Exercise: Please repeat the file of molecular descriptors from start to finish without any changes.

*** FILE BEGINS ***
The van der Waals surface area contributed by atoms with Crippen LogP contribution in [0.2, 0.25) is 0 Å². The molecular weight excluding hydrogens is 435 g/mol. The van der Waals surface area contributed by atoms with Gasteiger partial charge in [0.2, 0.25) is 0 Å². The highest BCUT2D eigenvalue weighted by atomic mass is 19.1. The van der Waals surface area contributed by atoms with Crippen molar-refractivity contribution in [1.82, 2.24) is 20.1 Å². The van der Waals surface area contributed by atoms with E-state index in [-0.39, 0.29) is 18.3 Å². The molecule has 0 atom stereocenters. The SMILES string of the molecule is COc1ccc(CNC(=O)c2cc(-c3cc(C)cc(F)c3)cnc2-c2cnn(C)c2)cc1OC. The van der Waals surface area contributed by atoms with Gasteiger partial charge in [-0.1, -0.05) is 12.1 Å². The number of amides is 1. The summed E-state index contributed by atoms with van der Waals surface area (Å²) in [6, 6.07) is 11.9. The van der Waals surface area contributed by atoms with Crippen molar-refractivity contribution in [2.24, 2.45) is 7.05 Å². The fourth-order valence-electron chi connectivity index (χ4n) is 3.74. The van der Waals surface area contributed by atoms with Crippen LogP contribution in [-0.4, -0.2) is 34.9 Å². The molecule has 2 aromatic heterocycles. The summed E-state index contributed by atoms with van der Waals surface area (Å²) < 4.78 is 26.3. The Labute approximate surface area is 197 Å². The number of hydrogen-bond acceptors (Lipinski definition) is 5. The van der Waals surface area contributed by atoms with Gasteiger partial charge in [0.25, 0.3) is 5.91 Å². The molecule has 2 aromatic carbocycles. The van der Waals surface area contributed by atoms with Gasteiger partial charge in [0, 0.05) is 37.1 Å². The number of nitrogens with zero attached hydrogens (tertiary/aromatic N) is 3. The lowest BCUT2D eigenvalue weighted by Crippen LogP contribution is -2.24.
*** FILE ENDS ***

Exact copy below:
The van der Waals surface area contributed by atoms with Crippen LogP contribution in [0.2, 0.25) is 0 Å². The molecular weight excluding hydrogens is 435 g/mol. The van der Waals surface area contributed by atoms with Gasteiger partial charge in [0.2, 0.25) is 0 Å². The highest BCUT2D eigenvalue weighted by atomic mass is 19.1. The van der Waals surface area contributed by atoms with Crippen molar-refractivity contribution in [1.82, 2.24) is 20.1 Å². The van der Waals surface area contributed by atoms with E-state index in [-0.39, 0.29) is 18.3 Å². The molecule has 0 atom stereocenters. The SMILES string of the molecule is COc1ccc(CNC(=O)c2cc(-c3cc(C)cc(F)c3)cnc2-c2cnn(C)c2)cc1OC. The van der Waals surface area contributed by atoms with Gasteiger partial charge in [-0.1, -0.05) is 12.1 Å². The number of amides is 1. The summed E-state index contributed by atoms with van der Waals surface area (Å²) in [6, 6.07) is 11.9. The van der Waals surface area contributed by atoms with Crippen molar-refractivity contribution in [2.24, 2.45) is 7.05 Å². The fourth-order valence-electron chi connectivity index (χ4n) is 3.74. The van der Waals surface area contributed by atoms with Crippen LogP contribution in [-0.4, -0.2) is 34.9 Å². The molecule has 2 aromatic heterocycles. The summed E-state index contributed by atoms with van der Waals surface area (Å²) < 4.78 is 26.3. The Labute approximate surface area is 197 Å². The number of hydrogen-bond acceptors (Lipinski definition) is 5. The van der Waals surface area contributed by atoms with Gasteiger partial charge in [0.25, 0.3) is 5.91 Å². The molecule has 2 aromatic carbocycles. The van der Waals surface area contributed by atoms with Gasteiger partial charge in [0, 0.05) is 37.1 Å². The number of nitrogens with zero attached hydrogens (tertiary/aromatic N) is 3. The lowest BCUT2D eigenvalue weighted by Crippen LogP contribution is -2.24.